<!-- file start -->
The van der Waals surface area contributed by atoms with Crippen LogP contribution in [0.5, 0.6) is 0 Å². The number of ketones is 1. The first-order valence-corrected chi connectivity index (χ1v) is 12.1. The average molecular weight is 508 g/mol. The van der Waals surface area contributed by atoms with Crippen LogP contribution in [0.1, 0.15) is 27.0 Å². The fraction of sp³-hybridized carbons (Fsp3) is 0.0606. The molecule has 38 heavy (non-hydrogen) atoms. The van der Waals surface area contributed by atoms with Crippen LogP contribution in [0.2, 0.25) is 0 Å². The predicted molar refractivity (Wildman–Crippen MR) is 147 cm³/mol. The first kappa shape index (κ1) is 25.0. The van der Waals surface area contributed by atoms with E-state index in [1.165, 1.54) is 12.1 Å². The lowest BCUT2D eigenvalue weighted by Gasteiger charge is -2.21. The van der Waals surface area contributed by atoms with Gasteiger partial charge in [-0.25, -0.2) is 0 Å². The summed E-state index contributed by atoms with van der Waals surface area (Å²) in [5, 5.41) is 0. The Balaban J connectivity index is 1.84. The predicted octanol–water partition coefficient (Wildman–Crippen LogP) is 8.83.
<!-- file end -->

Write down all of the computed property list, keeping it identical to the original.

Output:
The van der Waals surface area contributed by atoms with Crippen LogP contribution in [0.5, 0.6) is 0 Å². The number of ketones is 1. The first-order valence-corrected chi connectivity index (χ1v) is 12.1. The average molecular weight is 508 g/mol. The van der Waals surface area contributed by atoms with Crippen LogP contribution in [0.1, 0.15) is 27.0 Å². The fraction of sp³-hybridized carbons (Fsp3) is 0.0606. The molecule has 38 heavy (non-hydrogen) atoms. The van der Waals surface area contributed by atoms with Crippen LogP contribution in [0.2, 0.25) is 0 Å². The predicted molar refractivity (Wildman–Crippen MR) is 147 cm³/mol. The first kappa shape index (κ1) is 25.0. The van der Waals surface area contributed by atoms with E-state index in [1.165, 1.54) is 12.1 Å². The lowest BCUT2D eigenvalue weighted by Gasteiger charge is -2.21. The van der Waals surface area contributed by atoms with Gasteiger partial charge in [-0.25, -0.2) is 0 Å². The summed E-state index contributed by atoms with van der Waals surface area (Å²) in [5, 5.41) is 0. The Balaban J connectivity index is 1.84. The predicted octanol–water partition coefficient (Wildman–Crippen LogP) is 8.83.